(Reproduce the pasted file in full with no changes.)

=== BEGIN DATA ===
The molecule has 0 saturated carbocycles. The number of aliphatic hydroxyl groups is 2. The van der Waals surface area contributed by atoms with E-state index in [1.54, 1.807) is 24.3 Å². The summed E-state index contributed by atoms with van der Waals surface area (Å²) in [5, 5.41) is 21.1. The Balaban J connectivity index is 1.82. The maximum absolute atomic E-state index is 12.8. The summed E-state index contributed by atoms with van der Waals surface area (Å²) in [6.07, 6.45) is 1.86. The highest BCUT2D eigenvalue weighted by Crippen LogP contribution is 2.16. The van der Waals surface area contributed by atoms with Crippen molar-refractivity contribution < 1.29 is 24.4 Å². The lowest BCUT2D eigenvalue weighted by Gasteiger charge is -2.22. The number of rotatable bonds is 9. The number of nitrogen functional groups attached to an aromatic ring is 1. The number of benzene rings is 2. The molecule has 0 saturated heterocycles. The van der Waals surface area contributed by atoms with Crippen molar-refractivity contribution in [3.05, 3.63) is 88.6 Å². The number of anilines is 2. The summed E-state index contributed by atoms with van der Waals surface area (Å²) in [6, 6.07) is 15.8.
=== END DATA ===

The molecule has 0 saturated carbocycles. The number of aliphatic hydroxyl groups is 2. The van der Waals surface area contributed by atoms with E-state index in [1.54, 1.807) is 24.3 Å². The summed E-state index contributed by atoms with van der Waals surface area (Å²) in [5, 5.41) is 21.1. The Balaban J connectivity index is 1.82. The maximum absolute atomic E-state index is 12.8. The summed E-state index contributed by atoms with van der Waals surface area (Å²) in [6.07, 6.45) is 1.86. The highest BCUT2D eigenvalue weighted by Crippen LogP contribution is 2.16. The van der Waals surface area contributed by atoms with Crippen molar-refractivity contribution < 1.29 is 24.4 Å². The lowest BCUT2D eigenvalue weighted by Gasteiger charge is -2.22. The number of rotatable bonds is 9. The number of nitrogen functional groups attached to an aromatic ring is 1. The number of benzene rings is 2. The molecule has 0 saturated heterocycles. The van der Waals surface area contributed by atoms with Crippen molar-refractivity contribution in [3.05, 3.63) is 88.6 Å². The number of anilines is 2. The summed E-state index contributed by atoms with van der Waals surface area (Å²) in [6, 6.07) is 15.8.